Regions of England
You needn’t travel far outside of London to be transported to the spectacular natural beauty and rich historical folklore that is England.
From the solace of lakes to panoramic views along mountain peaks, it’s easy to see why the North West region is an outdoor-enthusiast’s Eden. Here’s where you’ll discover:
- The mountainous terrain (fells) of the Lake District National Park, or as the locals call it, Lakeland.
- A spiritual connection where writers such as William Wordsworth, Samuel Taylor Coleridge, John Ruskin, and Beatrix Potter found their inspiration.
- The young, diverse, energetic Manchester, known as the birthplace of the industrial revolution, and home to the beloved Manchester United football club.
- The cool boutique shops of the bohemian Northern Quarter.
Remote and breathtaking, delightfully quaint market towns, endless golden beaches, and a plethora of ancient Roman, Viking and Norman monuments. Sights to see include:
- Hadrian’s Wall which marked the northern limit of Roman Britain and was the empire’s most heavily fortified line. Today it offers a wide variety of easy loop walks.
- Barnard Castle, a market town brimming with antique shops and atmospheric old pubs that hosts the remains of Barnard Castle itself.
- Drive the Northumberland coast from Newbiggin-by-the-sea to Berwick-upon-Tweed.
- Farne Islands, a National Trust maintained nature reserve and summer home to hundreds of thousands of migrating seabirds and the only grey seal colony on the British Isles.
Where the past blends effortlessly with the present: mythical, iconic stone circles, Iron Age hill forts, and Roman baths. Discover the Myths of King Arthur, Alfred the Great, and geography that embodies the writings of Thomas Hardy, Jane Austen, and Daphne du Maurier. The Southwest region includes:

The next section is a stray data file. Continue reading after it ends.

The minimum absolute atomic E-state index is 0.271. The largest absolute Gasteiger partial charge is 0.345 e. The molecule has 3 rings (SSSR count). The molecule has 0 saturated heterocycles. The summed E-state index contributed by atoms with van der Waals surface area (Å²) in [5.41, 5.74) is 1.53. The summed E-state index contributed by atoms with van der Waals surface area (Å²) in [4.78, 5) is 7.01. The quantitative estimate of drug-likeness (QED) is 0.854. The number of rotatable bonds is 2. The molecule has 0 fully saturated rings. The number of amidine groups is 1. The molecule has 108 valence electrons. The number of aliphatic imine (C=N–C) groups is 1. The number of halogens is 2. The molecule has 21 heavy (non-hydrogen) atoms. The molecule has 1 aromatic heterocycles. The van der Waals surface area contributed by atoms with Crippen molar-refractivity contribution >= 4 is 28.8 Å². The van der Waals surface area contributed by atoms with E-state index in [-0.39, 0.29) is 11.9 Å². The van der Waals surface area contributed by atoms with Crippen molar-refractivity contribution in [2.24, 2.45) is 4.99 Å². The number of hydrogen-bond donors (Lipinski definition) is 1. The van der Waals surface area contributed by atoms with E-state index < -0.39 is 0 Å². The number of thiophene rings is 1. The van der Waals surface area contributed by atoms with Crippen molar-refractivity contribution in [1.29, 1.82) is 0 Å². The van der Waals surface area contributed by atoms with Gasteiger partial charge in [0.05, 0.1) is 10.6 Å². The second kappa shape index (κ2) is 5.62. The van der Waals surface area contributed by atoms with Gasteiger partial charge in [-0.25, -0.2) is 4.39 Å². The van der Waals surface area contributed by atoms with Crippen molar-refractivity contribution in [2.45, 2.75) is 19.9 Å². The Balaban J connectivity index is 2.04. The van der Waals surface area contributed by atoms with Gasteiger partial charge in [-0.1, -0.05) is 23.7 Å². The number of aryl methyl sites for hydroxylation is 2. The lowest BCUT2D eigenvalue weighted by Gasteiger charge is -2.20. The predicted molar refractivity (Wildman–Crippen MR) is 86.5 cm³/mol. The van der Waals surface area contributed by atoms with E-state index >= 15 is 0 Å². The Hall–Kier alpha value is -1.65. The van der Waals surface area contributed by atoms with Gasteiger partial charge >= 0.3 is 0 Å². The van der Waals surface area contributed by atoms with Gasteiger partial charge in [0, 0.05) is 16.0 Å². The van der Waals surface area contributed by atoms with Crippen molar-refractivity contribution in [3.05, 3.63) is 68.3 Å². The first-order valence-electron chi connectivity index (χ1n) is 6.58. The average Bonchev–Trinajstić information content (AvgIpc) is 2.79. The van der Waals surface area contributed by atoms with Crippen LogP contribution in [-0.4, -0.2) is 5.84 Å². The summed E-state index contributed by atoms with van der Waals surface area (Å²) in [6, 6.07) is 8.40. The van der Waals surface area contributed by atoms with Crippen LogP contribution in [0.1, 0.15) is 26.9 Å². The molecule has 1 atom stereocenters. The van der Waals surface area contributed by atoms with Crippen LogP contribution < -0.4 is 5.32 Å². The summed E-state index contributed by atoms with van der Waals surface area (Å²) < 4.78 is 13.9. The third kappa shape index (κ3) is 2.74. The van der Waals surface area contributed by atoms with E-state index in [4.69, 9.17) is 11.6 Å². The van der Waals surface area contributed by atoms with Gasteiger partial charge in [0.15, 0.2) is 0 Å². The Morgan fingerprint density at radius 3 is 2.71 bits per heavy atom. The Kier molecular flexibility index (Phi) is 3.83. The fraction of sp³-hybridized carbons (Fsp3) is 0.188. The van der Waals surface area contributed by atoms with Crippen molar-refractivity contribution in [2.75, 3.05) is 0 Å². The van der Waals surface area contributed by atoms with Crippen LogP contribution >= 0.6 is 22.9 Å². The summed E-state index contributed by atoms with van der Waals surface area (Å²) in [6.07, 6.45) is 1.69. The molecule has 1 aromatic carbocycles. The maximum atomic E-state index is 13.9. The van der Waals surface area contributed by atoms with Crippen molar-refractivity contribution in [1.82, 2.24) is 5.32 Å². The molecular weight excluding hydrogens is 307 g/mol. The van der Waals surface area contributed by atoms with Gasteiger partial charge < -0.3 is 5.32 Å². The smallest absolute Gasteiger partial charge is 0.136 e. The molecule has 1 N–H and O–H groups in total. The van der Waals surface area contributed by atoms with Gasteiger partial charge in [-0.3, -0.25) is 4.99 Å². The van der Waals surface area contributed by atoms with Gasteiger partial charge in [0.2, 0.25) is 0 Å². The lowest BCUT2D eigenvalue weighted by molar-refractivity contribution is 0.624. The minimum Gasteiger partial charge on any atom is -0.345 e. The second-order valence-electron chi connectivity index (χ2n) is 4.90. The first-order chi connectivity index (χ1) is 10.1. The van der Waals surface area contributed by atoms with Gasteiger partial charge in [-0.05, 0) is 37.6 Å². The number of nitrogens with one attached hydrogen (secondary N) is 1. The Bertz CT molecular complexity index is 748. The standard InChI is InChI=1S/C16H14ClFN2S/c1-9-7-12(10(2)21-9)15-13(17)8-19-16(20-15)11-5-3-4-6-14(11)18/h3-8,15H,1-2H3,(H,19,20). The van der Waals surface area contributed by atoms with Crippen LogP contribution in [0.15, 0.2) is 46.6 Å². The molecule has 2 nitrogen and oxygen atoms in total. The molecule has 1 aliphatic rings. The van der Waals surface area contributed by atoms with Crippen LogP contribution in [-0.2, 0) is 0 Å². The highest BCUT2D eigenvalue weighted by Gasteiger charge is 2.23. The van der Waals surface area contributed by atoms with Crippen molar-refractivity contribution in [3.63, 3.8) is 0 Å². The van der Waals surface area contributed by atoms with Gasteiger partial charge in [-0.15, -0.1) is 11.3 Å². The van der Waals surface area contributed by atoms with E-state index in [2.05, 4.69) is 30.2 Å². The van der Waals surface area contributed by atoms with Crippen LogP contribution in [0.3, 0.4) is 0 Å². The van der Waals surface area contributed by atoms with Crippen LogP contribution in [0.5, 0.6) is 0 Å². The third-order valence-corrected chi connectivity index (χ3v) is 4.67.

- The best surfing spots, exquisite bays, sweeping sandy beaches, and imposing rock formations.
- The Eden Project displaying the diversity of the planet’s plant life in a highly unique way.
- Highclere Castle, home of Downton Abbey.
- Glastonbury, known for its muddy music festivals, lies in the heart of the Isle of Avalon - mystical associations, Glastonbury Abbey.
Often referred to as the Garden of England, Southeast England offers country houses, fairytale castles, gentle sweeping hills, narrow country lanes, verdant meadows, and quaint low ceilinged pubs. Here’s where you’ll find:
- Sandwich; one of the best preserved medieval towns in the country.
- Countless castles including Leeds Castle, Bodiam Castle, and Hever Castle, the childhood home of Anne Boleyn.
- Lullingstone Roman Villa.
- Isle of Wight: favorite holiday location for Tennyson, Dickens, and Queen Victoria herself.
- Broadstairs, a charming Victorian fishing village, where Charles Dickens finished writing David Copperfield.
Rolling hills, scenic valleys, high moors, and cliff lined coast. Many enjoy hiking, biking, surfing, and rock climbing.
- When visiting Leeds enjoy shopping, industrial archaeology, and stately homes.
- Hike Malhamdale – one of the National Park’s most popular areas and check out Malham Cove, Malham Tarn, and Gordale Scar.
- Visit Beverley Minster nestled in a tangle of old streets, cobbled lanes, and elegant Victorian terraces.
- Explore York Minster, Britain's largest Gothic building and home to a myriad of treasures. Walk the city’s Roman walls.
Birmingham and the Midlands
The very heart of the country featuring quaint cobbled villages, the legend of Robin Hood, and stately homes. Enjoy sights such as:
- Birmingham, Britain’s second city, featuring impressive architecture and bustling, exciting nightlife.
- Notable castles including Kenilworth Castle, Stoneleigh Abbey, and Warwick Castle.
- Nottingham, forever associated with Robin Hood and notably one of best looking squares in England.
- And with Birmingham being the curry capital of the country, don’t forget to enjoy some.
Cambridge and East Anglia
Wide skies and flat landscapes that inspired the artists like Constable and Gainsborough. Enjoy broad sandy beaches, tiny flintstones villages, and pretty fishing villages. Cambridge and East Anglia are known for:
- Canoeing, boating, cycling, and birdwatching in Norfolk and Suffolk.
- The Aldeburgh Festival featuring a classical music festival that takes place every summer.
- The Sandringham Estate – Queen Elizabeth’s Norfolk retreat.
- Cambridge University where you can join a guided tour.
Oxford and the Cotswolds
As close to “old world” England as you could hope for with rolling hills, rose clad cottages, graceful stone churches, and thatched roofs. Some famous sights include:
- Oxford University guided tours.
- Vale of White Horse, cloaked in ancient myths and mysteries.
- The picture book villages of the Cotswolds: Woolstone, Northleach, Winchcombe, Kingham, and Great Tew.